Rd 4. Speelman vs Miles; Although White had a passer his King was exposed to attack and a draw seems a fair result. Ponomariov vs Fressinet; Ponomariov drew a difficult B vs N ending a pawn down. Sadler vs Emms; Black, a pawn minus, showed his endgame skill in drawing a R + p ending. 


I would like to briefly summarise the type of endings we deal with here. These are; (a) Basic endings. (b) Practical chess endings. (c) The Endgame study.

All these are interrelated and important and you cannot understand (b) or (c) without a knowledge of (a).

(a) Basic Endings. These are theoretical positions in which we know the correct result with optimum play by both sides. They may consist of three pawns or less and also include all the non-pawn and five piece endings which have now been extensively analysed by computer and of which we have databases.(Chessbase Endgame CD) In the days when we had ajournments some of these endings could be looked up in text books to give us some idea how to play the position. As we no longer can do this, knowledge and memory of these endings has become important in practical play. A Pocket Guide to Chess Endgames (1970) by David Hooper and Basic Endings (1992) by Balashov and Prandstetter are both good introductions to these endings.

(b) Practical Endings. These occur in over-the-board play where usually more pawns are present. The above ending is an example of this type. Some of these endings are in the process of being transformed to basic endings but often they finish before this stage is reached. Endgame strategy is very different from the middlegame and has its own set of rules and exceptions. Fine's book Basic Chess Endings (1941) and the more modern Batsford Chess Endings (1993) by Speelman, Tisdall and Wade are really about basic and practical endings and both can be recommended.

(c) Endgame Studies. These are positions which has been composed and will contain elements of one or both of the above types of endings. But there are important differences between these types and the study, such as artistic form and economy of construction. An endgame study has to follow strict rules of composition, especially if it is entered into a composing competition. One of these rules states there should only be one solution. If there is an unintended second solution then the study is unsound and said to be "cooked". Endgame studies are important to the practical player because they enhance his imagination and help him learn and enjoy areas of theory without too much effort. Walter Korn's American Chess Art (1995) is a basic introduction to the endgame study and a more comprehensive work is John Roycroft's Test Tube Chess (1972). Revised as The Chess Endgame Study (1981).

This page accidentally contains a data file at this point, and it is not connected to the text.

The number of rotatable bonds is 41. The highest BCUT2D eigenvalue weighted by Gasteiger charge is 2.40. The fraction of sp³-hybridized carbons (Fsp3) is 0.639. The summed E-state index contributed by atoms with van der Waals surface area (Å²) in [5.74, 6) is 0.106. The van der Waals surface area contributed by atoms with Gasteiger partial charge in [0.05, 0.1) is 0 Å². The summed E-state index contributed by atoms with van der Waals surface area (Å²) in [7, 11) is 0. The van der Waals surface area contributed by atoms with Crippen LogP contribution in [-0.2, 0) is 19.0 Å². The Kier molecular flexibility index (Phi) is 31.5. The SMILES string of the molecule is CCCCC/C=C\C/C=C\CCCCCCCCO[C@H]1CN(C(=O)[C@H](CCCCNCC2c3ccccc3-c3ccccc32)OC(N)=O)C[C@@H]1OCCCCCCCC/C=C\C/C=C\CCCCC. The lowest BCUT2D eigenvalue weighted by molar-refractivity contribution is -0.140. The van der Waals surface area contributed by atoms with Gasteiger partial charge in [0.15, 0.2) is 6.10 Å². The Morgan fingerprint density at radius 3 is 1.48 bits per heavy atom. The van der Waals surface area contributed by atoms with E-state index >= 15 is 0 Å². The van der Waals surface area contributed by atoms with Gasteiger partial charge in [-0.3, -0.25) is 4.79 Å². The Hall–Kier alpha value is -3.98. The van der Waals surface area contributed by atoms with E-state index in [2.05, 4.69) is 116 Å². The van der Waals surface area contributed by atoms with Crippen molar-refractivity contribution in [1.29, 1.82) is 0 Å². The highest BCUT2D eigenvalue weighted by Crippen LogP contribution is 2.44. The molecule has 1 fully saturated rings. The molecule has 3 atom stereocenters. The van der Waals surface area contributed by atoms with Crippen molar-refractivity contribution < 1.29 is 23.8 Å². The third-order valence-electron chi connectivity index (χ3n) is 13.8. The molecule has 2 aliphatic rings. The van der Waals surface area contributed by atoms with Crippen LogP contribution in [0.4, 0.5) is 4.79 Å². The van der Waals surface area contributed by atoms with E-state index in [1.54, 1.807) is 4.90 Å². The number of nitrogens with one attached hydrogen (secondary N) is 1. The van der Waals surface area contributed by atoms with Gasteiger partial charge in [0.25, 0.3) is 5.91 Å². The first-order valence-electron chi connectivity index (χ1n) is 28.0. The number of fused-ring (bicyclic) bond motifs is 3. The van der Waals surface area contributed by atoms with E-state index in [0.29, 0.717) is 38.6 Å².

The Seasons Greetings to you all.

Gens Una Sumas.


ARCHIVES

27/12/98

Position 69

Foltys

20/12/98

Position 68

Przepiorka

13/12/98 

Position 67 

Kashdan 

5/12/98 

Position 66 

Reti 

29/11/98 

Position 65 

Fischer 

22/11/98 

Position 64 

Ratner 

15/11/98 

Position 63 

Capablanca 

8/11/98 

Position 62 

Zepler 

1/11/98 

Position 61 

Szabo  

26/10/98 

Position 60

Liburkin 

18/10/98

Position 59

Janowski

11/10/98

Position 58

Selesniev

Pre 11/10/98 Archives